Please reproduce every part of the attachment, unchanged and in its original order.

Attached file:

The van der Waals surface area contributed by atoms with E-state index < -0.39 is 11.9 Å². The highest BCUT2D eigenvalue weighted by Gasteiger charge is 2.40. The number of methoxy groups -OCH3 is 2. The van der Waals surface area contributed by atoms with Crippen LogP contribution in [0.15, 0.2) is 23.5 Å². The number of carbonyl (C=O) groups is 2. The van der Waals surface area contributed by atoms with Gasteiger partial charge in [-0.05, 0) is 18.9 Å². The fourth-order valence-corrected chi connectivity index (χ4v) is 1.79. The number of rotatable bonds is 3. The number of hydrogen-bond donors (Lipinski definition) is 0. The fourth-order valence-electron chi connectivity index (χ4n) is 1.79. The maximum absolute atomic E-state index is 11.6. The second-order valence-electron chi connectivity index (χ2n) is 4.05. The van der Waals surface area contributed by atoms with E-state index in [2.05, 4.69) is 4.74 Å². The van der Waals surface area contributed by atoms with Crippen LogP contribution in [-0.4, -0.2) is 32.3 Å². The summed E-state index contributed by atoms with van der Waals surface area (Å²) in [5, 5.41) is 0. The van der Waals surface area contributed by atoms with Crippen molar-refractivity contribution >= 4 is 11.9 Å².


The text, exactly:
The van der Waals surface area contributed by atoms with E-state index < -0.39 is 11.9 Å². The highest BCUT2D eigenvalue weighted by Gasteiger charge is 2.40. The number of methoxy groups -OCH3 is 2. The van der Waals surface area contributed by atoms with Crippen LogP contribution in [0.15, 0.2) is 23.5 Å². The number of carbonyl (C=O) groups is 2. The van der Waals surface area contributed by atoms with Gasteiger partial charge in [-0.05, 0) is 18.9 Å². The fourth-order valence-corrected chi connectivity index (χ4v) is 1.79. The number of rotatable bonds is 3. The number of hydrogen-bond donors (Lipinski definition) is 0. The fourth-order valence-electron chi connectivity index (χ4n) is 1.79. The maximum absolute atomic E-state index is 11.6. The second-order valence-electron chi connectivity index (χ2n) is 4.05. The van der Waals surface area contributed by atoms with E-state index in [2.05, 4.69) is 4.74 Å². The van der Waals surface area contributed by atoms with Crippen LogP contribution in [-0.4, -0.2) is 32.3 Å². The summed E-state index contributed by atoms with van der Waals surface area (Å²) in [5, 5.41) is 0. The van der Waals surface area contributed by atoms with Crippen molar-refractivity contribution >= 4 is 11.9 Å².